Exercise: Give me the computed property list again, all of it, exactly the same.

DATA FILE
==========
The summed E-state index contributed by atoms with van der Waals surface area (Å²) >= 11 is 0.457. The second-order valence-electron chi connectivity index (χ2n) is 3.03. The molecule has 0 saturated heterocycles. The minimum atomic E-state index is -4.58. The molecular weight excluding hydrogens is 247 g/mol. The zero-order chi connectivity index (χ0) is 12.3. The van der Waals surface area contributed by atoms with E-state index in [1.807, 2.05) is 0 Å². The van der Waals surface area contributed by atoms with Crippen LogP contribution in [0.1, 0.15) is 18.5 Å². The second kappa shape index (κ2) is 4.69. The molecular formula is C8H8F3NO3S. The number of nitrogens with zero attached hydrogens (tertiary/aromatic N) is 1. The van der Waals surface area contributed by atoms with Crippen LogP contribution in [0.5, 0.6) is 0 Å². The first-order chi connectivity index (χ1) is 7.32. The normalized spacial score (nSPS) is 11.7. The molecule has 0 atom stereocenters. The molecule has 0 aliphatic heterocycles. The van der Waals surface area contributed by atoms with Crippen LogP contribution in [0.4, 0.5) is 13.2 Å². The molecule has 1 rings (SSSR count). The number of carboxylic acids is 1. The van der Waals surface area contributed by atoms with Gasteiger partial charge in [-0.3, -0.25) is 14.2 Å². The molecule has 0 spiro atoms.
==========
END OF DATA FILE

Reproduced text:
The summed E-state index contributed by atoms with van der Waals surface area (Å²) >= 11 is 0.457. The second-order valence-electron chi connectivity index (χ2n) is 3.03. The molecule has 0 saturated heterocycles. The minimum atomic E-state index is -4.58. The molecular weight excluding hydrogens is 247 g/mol. The zero-order chi connectivity index (χ0) is 12.3. The van der Waals surface area contributed by atoms with E-state index in [1.807, 2.05) is 0 Å². The van der Waals surface area contributed by atoms with Crippen LogP contribution in [0.1, 0.15) is 18.5 Å². The second kappa shape index (κ2) is 4.69. The molecular formula is C8H8F3NO3S. The number of nitrogens with zero attached hydrogens (tertiary/aromatic N) is 1. The van der Waals surface area contributed by atoms with Crippen LogP contribution in [0.5, 0.6) is 0 Å². The first-order chi connectivity index (χ1) is 7.32. The normalized spacial score (nSPS) is 11.7. The molecule has 0 atom stereocenters. The molecule has 0 aliphatic heterocycles. The van der Waals surface area contributed by atoms with Crippen LogP contribution in [0.4, 0.5) is 13.2 Å². The molecule has 1 rings (SSSR count). The number of carboxylic acids is 1. The van der Waals surface area contributed by atoms with Gasteiger partial charge in [-0.3, -0.25) is 14.2 Å². The molecule has 0 spiro atoms.